How to Cater to Different Foot Arch Levels

How to Cater to Different Foot Arch Levels

Suppose you’re about to replace your athletic shoes, whether due to discomfort or general wear and tear — knowing which shoes are best for your feet is essential. For this to be possible, you must understand the structure of your foot and the type of arch you have.

Why the Arch of Your Foot Matters

The foot has three arches — two longitudinal arches and an anterior transverse arch. These consist of metatarsal and tarsal bones, supporting ligaments and tendons. The shape of these bones, ligaments and tendons act like a spring to support weight, absorb shock and provide flexibility.

The arch plays a crucial role in foot health by:

  • Absorbing shock: When walking, running or jumping, the arch absorbs shock. As a result, the arch lessens the impact strain on other parts of your foot and legs.
  • Keeping you balanced: While all parts of the foot assist with balance, the arch has the most significant impact on balance because it allows the rest of the foot to adjust. The arch ensures you stay balanced when walking, standing or running on uneven surfaces.
  • Distributing your body weight: The arch also distributes the weight of the rest of your body evenly across the foot. Without an arch, the uneven spread of body weight would build up on the heel and ball of the foot, creating a painful strain.

Because the arch plays a significant role in foot health, it’s crucial to invest in shoes that provide proper support, even more so if you have high or low arches or flat feet.

Types of Foot Arches

Before you start shopping around for shoes, it’s essential to know what type of arch you have. There are three primary types:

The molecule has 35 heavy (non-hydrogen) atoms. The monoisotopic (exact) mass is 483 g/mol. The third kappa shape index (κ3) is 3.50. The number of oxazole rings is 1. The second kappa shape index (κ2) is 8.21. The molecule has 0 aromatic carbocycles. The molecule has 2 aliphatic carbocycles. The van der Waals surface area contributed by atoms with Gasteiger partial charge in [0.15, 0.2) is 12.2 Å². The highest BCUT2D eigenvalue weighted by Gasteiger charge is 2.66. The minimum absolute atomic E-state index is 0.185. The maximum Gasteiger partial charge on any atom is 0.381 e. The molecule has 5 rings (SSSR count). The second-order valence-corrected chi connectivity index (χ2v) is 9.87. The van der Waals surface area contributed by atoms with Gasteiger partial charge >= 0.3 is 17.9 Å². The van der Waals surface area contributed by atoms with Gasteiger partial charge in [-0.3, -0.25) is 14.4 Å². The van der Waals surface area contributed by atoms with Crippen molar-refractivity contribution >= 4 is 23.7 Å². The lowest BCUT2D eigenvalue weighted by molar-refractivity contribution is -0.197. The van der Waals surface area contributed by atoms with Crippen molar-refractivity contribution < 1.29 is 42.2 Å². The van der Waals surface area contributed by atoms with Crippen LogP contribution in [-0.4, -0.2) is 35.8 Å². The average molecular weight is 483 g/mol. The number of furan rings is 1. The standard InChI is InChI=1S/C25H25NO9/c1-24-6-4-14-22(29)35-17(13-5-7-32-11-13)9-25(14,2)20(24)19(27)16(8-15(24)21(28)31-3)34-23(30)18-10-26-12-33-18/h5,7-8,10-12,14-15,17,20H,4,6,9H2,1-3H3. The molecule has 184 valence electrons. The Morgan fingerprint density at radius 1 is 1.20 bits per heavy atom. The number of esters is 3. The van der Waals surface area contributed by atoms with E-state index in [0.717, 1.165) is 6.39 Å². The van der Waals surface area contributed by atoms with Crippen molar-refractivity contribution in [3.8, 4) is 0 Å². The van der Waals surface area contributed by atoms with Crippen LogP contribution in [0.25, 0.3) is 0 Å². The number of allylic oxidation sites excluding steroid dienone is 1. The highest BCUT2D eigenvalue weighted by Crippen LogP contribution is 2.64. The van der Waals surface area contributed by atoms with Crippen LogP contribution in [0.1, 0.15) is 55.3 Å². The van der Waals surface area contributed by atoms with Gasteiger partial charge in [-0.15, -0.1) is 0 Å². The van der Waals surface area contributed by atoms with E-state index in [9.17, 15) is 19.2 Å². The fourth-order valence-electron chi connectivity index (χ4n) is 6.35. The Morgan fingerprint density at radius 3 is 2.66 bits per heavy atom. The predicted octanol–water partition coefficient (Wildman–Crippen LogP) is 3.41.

Normal Arches

The depth of the medial longitudinal arch is what defines your arch type. You have a normal or neutral arch if your foot is about half-fill and the arch is raised slightly. Your foot is balanced, and you shouldn’t experience pain in muscles or joints.

To confirm that you have normal arches, slip a piece of paper beneath your foot while standing. If the paper effortlessly slips under your foot by the arch, you have a healthy foot posture.

Low Arches or Flat Feet

Low arches and flat feet occur when the foot is underdeveloped. In some cases, children with flat feet later develop healthy arches. But this isn’t always the case. If the arch remains underdeveloped, extra strain impacts the knees, ankles and sometimes the hips and spine. Some of the most common complaints in patients with flat feet are ankle heel pain, shin splints, bunions, calluses and hammertoes.

Often, flat feet tend to point outward when standing as the foot’s natural way of overcompensating for the lacking arch. The easiest way to detect flat feet is with the same paper-slip test. You can also make a footprint to check if an arch is visible at all. If you have flat feet, the entire foot is imprinted.

High Arches

While those with flat feet have arches so low they almost touch the ground, others have high arches. On this spectrum of arch height, less than half of the foot is full, and the arch claims most of the space. Patients with high arches often share common problems like claw toes, joint pain, tight lower calf muscles and calluses.